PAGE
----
The initial analysis effort focused on providing a triage tool for prioritizing care of patients exhibiting COVID-19-related symptoms. As Figure 2 shows, patients who tested positive for COVID-19 had different symptom distributions versus those who did not test positive. However, most patients were either asymptomatic or had no symptoms recorded. The small number of patients exhibiting loss of taste/smell is of particular interest to the MOHT, as this symptom has been seen as a strong indicator of COVID-19 in Singapore.
Despite the general lack of symptom data, when the MOHT researchers compared the correlation of symptoms to a positive COVID-19 test, two symptoms stood out: prior viral exposure and loss of taste/smell (the latter confirming what Singapore had determined through their testing regimes). Ultimately, the U.S. symptom data was too sparse to form the basis of a predictive model that could perform better than the literature-based, deterministic test result model that MOHT had already developed (Figure 3).
After the MOHT initial analysis efforts, the organization used factors such as age, race, gender, and comorbidities (including hypertension, cancer, and more), to produce a machine learning prediction tool to help clinicians identify COVID-19 patients at the highest risk of death (Figure 4). Some of the MOHT’s most meaningful insights include the following:
In contrast to the lack of symptom data captured, patient demographic and comorbidity data supported a mortality prediction model (an aggregate measure of performance across all possible classification thresholds, an AUC, of 86.7 percent). For the comorbidities in the chart above, red indicates existence of the condition, and blue indicates absence of the condition. As the values show, most comorbidities have an obvious impact on mortality risk.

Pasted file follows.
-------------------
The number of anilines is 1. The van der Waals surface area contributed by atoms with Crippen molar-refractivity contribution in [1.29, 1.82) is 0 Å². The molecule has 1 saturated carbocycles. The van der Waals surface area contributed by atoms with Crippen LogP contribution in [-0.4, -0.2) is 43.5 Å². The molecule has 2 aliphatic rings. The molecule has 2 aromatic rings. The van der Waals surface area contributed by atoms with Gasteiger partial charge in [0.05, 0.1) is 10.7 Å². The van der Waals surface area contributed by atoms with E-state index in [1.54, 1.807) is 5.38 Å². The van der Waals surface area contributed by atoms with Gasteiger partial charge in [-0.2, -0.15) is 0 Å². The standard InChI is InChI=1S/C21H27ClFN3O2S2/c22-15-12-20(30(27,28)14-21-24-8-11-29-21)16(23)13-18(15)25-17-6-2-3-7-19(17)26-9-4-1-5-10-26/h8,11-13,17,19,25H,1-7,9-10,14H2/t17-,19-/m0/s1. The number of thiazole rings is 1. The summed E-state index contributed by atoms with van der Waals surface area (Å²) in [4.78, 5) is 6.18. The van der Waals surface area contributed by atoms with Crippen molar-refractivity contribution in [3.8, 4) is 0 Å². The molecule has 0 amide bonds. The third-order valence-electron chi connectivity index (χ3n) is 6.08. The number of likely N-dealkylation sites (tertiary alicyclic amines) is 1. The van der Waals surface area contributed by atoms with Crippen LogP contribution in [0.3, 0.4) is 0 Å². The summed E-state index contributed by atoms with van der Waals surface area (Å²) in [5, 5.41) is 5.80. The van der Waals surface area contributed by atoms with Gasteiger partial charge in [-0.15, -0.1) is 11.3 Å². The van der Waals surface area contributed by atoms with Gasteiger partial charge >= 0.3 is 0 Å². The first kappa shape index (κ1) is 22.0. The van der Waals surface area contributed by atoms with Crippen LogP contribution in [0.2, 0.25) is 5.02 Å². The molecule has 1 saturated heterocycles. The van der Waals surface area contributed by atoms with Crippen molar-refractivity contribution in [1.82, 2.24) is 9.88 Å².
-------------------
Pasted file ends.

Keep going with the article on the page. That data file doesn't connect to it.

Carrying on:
However, comorbidity-based prediction is only useful if the analysts know a patient’s comorbidities. Therefore, given the observed impact of age, gender, and race in the comorbidity-based model, the MOHT data scientists created a second model using only those features likely universally available to clinicians: age, gender, race, and history of tobacco use. As Figure 5 shows, this model was performed nearly the same as the model with comorbidities (an AUC 85 percent versus the original AUC of 86.7 percent).
To verify the accuracy of the COVID-19 mortality prediction model, the MOHT reviewed published literature to compare the model’s outcomes with other research. The team determined its prediction model results were overwhelmingly consistent with other peer-reviewed studies.
The following lists offer examples of factors the MOHT model uses to predict COVID-19 mortality and some of the published literature that confirms their relationship to COVID-19 mortality:
One of the most promising uses of these COVID-19-data-drive prediction models may be in prioritization of viral testing in localities with insufficient resources. The first priority would be the allocation of COVID-19 tests to frontline healthcare workers and individuals in contact with a large number of people, such as cashiers and bus drivers. For the remaining population, the thresholds of risk for COVID-19 (given symptoms) and risk of death from the virus could determine test allocation. Similarly, these data-powered models may support early allocation of vaccines when they becomes available, as immunization among high-risk individuals maximizes the early impact of a vaccine.
Combining the Touchstone COVID-19 Registry and Insights aggregated data from U.S. healthcare providers with the expertise and experience of Singapore’s MOHT provided capability and insights neither organization could muster alone. The opportunities for global collaborations such as this are endless and create a huge opportunity for the research community at large to leverage real-world evidence to address global health issues and ultimately improve health outcomes.